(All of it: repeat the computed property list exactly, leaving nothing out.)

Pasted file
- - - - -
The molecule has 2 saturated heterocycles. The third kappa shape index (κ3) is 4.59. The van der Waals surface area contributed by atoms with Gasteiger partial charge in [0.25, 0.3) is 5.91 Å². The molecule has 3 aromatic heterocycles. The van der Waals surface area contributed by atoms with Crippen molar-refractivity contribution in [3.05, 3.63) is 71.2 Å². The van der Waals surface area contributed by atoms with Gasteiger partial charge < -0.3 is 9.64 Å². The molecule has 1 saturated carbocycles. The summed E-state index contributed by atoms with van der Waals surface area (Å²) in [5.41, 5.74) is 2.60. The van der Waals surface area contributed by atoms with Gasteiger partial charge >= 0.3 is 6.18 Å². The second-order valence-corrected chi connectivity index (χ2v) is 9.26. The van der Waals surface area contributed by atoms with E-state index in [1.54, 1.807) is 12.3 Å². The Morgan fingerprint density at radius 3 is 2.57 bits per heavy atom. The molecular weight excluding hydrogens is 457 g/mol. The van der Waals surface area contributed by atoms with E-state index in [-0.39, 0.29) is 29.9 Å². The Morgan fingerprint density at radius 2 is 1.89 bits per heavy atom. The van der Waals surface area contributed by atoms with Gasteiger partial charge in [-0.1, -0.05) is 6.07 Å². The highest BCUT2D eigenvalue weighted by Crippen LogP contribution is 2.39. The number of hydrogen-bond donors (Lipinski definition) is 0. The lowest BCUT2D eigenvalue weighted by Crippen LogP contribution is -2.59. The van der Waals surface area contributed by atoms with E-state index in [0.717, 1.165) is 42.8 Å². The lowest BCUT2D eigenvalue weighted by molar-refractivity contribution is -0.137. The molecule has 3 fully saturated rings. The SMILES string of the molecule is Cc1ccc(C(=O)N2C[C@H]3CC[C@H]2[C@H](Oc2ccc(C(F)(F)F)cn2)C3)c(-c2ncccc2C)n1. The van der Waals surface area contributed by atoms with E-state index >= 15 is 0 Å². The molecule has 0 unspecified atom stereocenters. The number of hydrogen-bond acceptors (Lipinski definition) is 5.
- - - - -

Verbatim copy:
The molecule has 2 saturated heterocycles. The third kappa shape index (κ3) is 4.59. The van der Waals surface area contributed by atoms with Gasteiger partial charge in [0.25, 0.3) is 5.91 Å². The molecule has 3 aromatic heterocycles. The van der Waals surface area contributed by atoms with Crippen molar-refractivity contribution in [3.05, 3.63) is 71.2 Å². The van der Waals surface area contributed by atoms with Gasteiger partial charge < -0.3 is 9.64 Å². The molecule has 1 saturated carbocycles. The summed E-state index contributed by atoms with van der Waals surface area (Å²) in [5.41, 5.74) is 2.60. The van der Waals surface area contributed by atoms with Gasteiger partial charge >= 0.3 is 6.18 Å². The second-order valence-corrected chi connectivity index (χ2v) is 9.26. The van der Waals surface area contributed by atoms with E-state index in [1.54, 1.807) is 12.3 Å². The Morgan fingerprint density at radius 3 is 2.57 bits per heavy atom. The molecular weight excluding hydrogens is 457 g/mol. The van der Waals surface area contributed by atoms with E-state index in [-0.39, 0.29) is 29.9 Å². The Morgan fingerprint density at radius 2 is 1.89 bits per heavy atom. The van der Waals surface area contributed by atoms with Gasteiger partial charge in [-0.1, -0.05) is 6.07 Å². The highest BCUT2D eigenvalue weighted by Crippen LogP contribution is 2.39. The number of hydrogen-bond donors (Lipinski definition) is 0. The lowest BCUT2D eigenvalue weighted by Crippen LogP contribution is -2.59. The van der Waals surface area contributed by atoms with E-state index in [0.717, 1.165) is 42.8 Å². The lowest BCUT2D eigenvalue weighted by molar-refractivity contribution is -0.137. The molecule has 3 fully saturated rings. The SMILES string of the molecule is Cc1ccc(C(=O)N2C[C@H]3CC[C@H]2[C@H](Oc2ccc(C(F)(F)F)cn2)C3)c(-c2ncccc2C)n1. The van der Waals surface area contributed by atoms with E-state index >= 15 is 0 Å². The molecule has 0 unspecified atom stereocenters. The number of hydrogen-bond acceptors (Lipinski definition) is 5.